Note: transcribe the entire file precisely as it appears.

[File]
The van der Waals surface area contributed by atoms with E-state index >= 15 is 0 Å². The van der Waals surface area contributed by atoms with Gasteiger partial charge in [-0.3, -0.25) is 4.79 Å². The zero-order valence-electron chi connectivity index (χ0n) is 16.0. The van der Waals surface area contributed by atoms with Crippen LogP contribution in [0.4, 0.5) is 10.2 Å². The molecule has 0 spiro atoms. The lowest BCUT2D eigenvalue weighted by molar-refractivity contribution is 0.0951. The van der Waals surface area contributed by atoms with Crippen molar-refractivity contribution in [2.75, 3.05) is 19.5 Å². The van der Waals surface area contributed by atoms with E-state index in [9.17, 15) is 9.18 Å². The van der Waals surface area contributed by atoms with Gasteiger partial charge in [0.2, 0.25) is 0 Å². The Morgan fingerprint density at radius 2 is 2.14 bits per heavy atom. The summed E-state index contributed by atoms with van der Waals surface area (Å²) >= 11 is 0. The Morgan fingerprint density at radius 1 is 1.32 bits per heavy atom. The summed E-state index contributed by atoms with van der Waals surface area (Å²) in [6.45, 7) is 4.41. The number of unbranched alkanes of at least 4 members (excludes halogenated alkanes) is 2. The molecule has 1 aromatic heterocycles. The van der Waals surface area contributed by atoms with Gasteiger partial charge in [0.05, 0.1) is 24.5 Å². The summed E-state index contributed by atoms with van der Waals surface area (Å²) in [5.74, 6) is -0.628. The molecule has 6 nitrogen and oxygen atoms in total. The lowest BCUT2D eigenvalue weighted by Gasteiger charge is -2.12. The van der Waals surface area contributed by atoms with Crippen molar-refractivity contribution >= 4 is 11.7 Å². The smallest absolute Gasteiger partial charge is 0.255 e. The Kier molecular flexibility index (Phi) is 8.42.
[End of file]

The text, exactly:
The van der Waals surface area contributed by atoms with E-state index >= 15 is 0 Å². The van der Waals surface area contributed by atoms with Gasteiger partial charge in [-0.3, -0.25) is 4.79 Å². The zero-order valence-electron chi connectivity index (χ0n) is 16.0. The van der Waals surface area contributed by atoms with Crippen LogP contribution in [0.4, 0.5) is 10.2 Å². The molecule has 0 spiro atoms. The lowest BCUT2D eigenvalue weighted by molar-refractivity contribution is 0.0951. The van der Waals surface area contributed by atoms with Crippen molar-refractivity contribution in [2.75, 3.05) is 19.5 Å². The van der Waals surface area contributed by atoms with E-state index in [9.17, 15) is 9.18 Å². The van der Waals surface area contributed by atoms with Gasteiger partial charge in [0.2, 0.25) is 0 Å². The Morgan fingerprint density at radius 2 is 2.14 bits per heavy atom. The summed E-state index contributed by atoms with van der Waals surface area (Å²) >= 11 is 0. The Morgan fingerprint density at radius 1 is 1.32 bits per heavy atom. The summed E-state index contributed by atoms with van der Waals surface area (Å²) in [6.45, 7) is 4.41. The number of unbranched alkanes of at least 4 members (excludes halogenated alkanes) is 2. The molecule has 1 aromatic heterocycles. The van der Waals surface area contributed by atoms with Gasteiger partial charge in [0.05, 0.1) is 24.5 Å². The summed E-state index contributed by atoms with van der Waals surface area (Å²) in [5.74, 6) is -0.628. The molecule has 6 nitrogen and oxygen atoms in total. The lowest BCUT2D eigenvalue weighted by Gasteiger charge is -2.12. The van der Waals surface area contributed by atoms with Crippen molar-refractivity contribution >= 4 is 11.7 Å². The smallest absolute Gasteiger partial charge is 0.255 e. The Kier molecular flexibility index (Phi) is 8.42.